8 Ways to Celebrate MLK Day With Kids During COVID-19

This coming Monday, Jan. 18, 2021, is Martin Luther King Jr. Day. And although the COVID-19 pandemic has ruled out many in-person parades and events for MLK Day, your family can still celebrate Dr. King’s legacy of peace, service and equality right at home.

Here are kid-friendly ideas.

 
 

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1. Attend the 40th Annual Dr. Martin Luther King Jr. Parade virtually.

Due to COVID-19, the parade will take place online this year. Mark your calendar for 12 noon (Eastern time) on Monday, Jan. 18, 2021, and click into YouTube or mlkholidaydc.org.

Martin Luther King, Jr. statue in Washington, D.C.

2. Read a children’s book about MLK and the Civil Rights Movement.

Scholastic recommends these Picture Books, Early Readers, and Books for Ages 10 and Up about the life and work of Dr. King. You can check most of them out from your local library. (Note: Many libraries are offering curbside pick-up during COVID-19.)

3. Read about diversity, equity and inclusion.

You can honor Dr. King’s legacy by choosing children’s books about anti-racism, social justice and more. For help finding the best titles, check out our multicultural media resources.

4. Talk about racial inequality and social justice with your child.

Research shows that talking with children about these topics has a lasting positive impact on a child’s development. Connecticut Children’s developmental pediatrician has tips for parents, broken down by your child’s age.

5. Watch a documentary or movie about social justice.

Plan a special screening for MLK Day. Commonsensemedia.org is  a trusted resource for helping parents navigate media choices. You can search lists by age, and select categories like movies about activism.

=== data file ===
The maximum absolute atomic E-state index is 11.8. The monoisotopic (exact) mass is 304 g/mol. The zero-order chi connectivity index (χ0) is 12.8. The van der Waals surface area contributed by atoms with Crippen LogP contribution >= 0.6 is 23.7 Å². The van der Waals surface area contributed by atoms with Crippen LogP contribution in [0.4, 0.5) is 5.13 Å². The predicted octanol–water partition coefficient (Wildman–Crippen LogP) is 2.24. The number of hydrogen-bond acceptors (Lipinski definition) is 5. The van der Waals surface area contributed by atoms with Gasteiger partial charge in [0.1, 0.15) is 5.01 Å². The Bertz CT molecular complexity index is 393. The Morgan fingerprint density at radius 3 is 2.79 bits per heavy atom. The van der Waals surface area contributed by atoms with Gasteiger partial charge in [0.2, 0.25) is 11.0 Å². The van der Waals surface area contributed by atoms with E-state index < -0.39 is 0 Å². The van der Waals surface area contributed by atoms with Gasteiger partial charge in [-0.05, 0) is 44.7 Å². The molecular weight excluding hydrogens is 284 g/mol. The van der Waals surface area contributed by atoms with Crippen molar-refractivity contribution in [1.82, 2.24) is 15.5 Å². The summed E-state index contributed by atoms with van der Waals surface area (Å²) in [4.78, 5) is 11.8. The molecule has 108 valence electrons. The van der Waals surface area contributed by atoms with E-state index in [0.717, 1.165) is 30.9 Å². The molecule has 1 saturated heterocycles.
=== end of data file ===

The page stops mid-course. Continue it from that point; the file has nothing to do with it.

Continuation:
6. Watch or listen to Dr. Martin Luther King Jr.’s speeches.

This is an inspiring activity for older kids and teens. The “I Have a Dream” speech is about 17 minutes long; you can listen (and read along) here, or watch on YouTube along with some of Dr. King’s other famous speeches. Follow up with a discussion about what Dr. King’s message means to your child and you.

7. If you have younger kids, make a “peace” craft.

Use art and creativity to celebrate Dr. King’s legacy of peace and love. Draw and color peace signs to hang in your window, paint a dove using your child’s hand print, or create a heart garland to drape over the front door.

8.Volunteer with your child on MLK Day.

Did you know that Martin Luther King Jr. Day is also designated as a national day of service? While volunteer options are somewhat limited due to COVID-19, you can still use this day to call neighbors and family members who are isolated; shovel elderly neighbors’ walkways; organize a food donation drive; or work with your child to come up with another safe, socially distanced way to give back to the community.

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